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I got up at 5.30am and, leaving Carol to sleep, threw on some clothes and walked up to the main road in the dark. The monks had just started filing along the street and I took a few discreet pictures from a respectful distance, but I was even more disgusted than yesterday to see the atrocious behaviour of thick-headed tourists following them with video, taking close-up photos, and even sitting in line to put cheap rice in the monks’ begging bowls while they nattered mindlessly to each other all the while.

I soon left, and after detouring to the end of the peninsula (it was still not dawn, and I quickly turned back from the park entrance to avoid a guy in a hoodie standing in the shadows); I finally found a quiet spot where a few locals sat alone, ready to pass out rice to the monks. Two women gossiped quietly. Several groups of orange-robed monks walked in single file around the corner—about 14 to a group, mostly quite young or in their 20s—and received their rice. At last, I got a small, brief insight into what this morning ceremony would have been like before tourists turned it into a sideshow.

I had breakfast alone on the terrace overlooking the Nam Khan, then later Carol joined me. Then we headed down the Mekong side of the peninsula to the steep steps that lead down to the local ferry, and found a guy with a boat to take us across and upstream to a landing spot on the other side.

We climbed steps past clucking chickens and chatting locals, bought a 10K kip ticket from a woman sitting at a table, and climbed to the top of the hill to Wat Chomphet, a simple, almost empty temple, with a spectacular view over the Mekong and Luang Prabang, hills in the distance.

Then we descended the steps to the ticket table and walked on eastwards to Wat Longkhun, another Buddhist temple, very atmospheric, with its interior walls covered with decaying, colourful murals. A guide appeared and lead us to Tham Sakkalin, a limestone cave nearby, unlocking the gates and taking us down into the humid darkness where little Buddha statues sat in crevices. It was quite a spectacular cave, deep and dark, and I was glad we had our torches. I tipped the guide 20K kip.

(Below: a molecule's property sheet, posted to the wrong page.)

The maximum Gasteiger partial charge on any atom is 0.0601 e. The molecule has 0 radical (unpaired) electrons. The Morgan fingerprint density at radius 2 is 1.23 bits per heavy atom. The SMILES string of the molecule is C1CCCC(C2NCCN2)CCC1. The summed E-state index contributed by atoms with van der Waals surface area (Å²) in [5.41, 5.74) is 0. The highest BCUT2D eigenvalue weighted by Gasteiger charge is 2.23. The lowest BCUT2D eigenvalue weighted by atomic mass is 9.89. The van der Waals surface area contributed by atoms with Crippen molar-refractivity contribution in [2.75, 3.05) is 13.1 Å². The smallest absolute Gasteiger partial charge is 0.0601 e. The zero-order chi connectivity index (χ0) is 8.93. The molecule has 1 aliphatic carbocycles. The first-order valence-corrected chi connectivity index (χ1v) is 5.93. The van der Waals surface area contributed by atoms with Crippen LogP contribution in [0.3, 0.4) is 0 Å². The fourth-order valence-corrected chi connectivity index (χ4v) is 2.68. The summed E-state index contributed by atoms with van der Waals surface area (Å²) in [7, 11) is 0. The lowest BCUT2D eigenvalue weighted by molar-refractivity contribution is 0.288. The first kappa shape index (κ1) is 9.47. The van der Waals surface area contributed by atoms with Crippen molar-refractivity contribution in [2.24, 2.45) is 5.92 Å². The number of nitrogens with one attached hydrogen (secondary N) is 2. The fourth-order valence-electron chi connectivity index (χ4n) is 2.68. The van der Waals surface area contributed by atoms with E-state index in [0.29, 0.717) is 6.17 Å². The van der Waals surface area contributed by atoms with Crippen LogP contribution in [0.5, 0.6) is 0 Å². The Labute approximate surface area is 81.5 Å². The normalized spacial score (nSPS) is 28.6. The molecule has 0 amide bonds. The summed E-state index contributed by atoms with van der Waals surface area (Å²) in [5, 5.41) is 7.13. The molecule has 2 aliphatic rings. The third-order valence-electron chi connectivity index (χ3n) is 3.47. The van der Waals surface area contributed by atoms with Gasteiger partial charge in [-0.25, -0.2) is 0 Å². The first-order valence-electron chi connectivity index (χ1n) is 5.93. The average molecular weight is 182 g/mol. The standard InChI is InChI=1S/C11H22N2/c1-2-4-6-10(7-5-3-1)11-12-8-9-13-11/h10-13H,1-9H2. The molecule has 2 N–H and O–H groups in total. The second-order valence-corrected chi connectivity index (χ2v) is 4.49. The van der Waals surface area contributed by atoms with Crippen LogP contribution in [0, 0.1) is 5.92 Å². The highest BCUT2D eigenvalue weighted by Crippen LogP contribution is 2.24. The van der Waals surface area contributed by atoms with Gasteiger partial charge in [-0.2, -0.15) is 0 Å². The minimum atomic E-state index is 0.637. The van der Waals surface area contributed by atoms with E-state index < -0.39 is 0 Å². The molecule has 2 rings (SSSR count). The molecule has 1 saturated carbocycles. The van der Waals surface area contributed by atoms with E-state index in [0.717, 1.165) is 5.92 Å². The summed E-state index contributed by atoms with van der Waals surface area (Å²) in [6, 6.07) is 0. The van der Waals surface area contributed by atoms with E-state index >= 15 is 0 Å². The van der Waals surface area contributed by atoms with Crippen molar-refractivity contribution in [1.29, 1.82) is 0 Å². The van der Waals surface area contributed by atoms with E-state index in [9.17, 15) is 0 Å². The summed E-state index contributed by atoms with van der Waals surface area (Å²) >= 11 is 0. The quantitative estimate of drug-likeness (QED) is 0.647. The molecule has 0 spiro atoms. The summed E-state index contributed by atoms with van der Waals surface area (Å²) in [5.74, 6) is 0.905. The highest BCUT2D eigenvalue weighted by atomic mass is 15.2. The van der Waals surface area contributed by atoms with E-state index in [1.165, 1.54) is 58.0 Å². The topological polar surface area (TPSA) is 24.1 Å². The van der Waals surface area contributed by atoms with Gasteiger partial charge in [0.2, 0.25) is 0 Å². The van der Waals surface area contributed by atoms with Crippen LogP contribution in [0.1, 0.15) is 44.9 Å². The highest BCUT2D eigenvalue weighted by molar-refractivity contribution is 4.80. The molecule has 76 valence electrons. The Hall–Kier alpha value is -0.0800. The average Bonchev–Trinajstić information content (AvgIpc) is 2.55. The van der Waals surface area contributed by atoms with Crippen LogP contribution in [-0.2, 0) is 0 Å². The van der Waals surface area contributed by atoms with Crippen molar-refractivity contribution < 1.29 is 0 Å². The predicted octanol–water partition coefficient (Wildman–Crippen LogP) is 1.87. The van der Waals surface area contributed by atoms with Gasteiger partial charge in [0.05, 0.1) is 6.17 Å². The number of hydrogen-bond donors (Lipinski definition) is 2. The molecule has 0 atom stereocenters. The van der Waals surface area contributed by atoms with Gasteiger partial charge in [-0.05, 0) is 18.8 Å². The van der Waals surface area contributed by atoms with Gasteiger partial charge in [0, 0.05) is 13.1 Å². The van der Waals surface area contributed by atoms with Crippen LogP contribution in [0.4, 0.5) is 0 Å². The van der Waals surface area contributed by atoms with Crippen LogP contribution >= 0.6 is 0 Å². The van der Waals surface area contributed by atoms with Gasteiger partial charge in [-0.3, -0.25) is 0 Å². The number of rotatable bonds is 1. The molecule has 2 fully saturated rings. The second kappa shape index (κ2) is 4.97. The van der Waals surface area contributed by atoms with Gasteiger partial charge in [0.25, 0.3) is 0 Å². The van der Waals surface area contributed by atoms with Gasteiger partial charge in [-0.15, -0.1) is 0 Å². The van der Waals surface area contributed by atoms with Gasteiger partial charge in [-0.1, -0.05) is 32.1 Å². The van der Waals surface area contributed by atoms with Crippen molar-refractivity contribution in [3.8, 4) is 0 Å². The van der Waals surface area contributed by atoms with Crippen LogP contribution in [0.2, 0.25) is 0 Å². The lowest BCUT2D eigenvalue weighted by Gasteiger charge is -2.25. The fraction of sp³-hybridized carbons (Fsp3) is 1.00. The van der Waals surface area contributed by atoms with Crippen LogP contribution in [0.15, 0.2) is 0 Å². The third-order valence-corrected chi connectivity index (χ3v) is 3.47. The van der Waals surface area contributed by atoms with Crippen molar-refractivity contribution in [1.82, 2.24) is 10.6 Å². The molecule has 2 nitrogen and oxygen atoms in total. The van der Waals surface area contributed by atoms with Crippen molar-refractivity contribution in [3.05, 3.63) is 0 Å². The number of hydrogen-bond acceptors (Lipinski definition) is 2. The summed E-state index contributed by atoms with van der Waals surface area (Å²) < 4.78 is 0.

We walked on, past a kid who ran up and gave us a tiny flower and then demanded money (sorry kid!), to a place where a new temple was being built. Then we doubled back, continuing past where we had landed and through the village and market of Ban Xieng Main and down to the main ferry landing, where we easily got a tiny boat with a few other people in it to take us over the river for 10K kip.

A wonderful morning. We got away from the tourists for a while and got our own transport, and had a little dose of ‘real travelling’ again.

Eventually we made our way back to our side of town and had lunch in a restaurant called Tamarind, which was excellent. Carol went back to the room and I spent a while getting some more Lao kip from an ATM, then finding a pretty dodgy moneychanger so I could get a hundred in US dollars to pay the Bear Rescue centre tomorrow.

For a few hours we rested back at the hotel, reading and napping. As evening closed in we went out for an early dinner at the Silk Road again. Though the food, and the location set back from the road, are good, this time the four young male waiters were too busy looking at their iPhones to be in any way attentive, and a couple came in with a noisy toddler, so we didn’t linger long over our meal. Damn AOR duo playing again outside the hotel when we got back, which was also frustrating!

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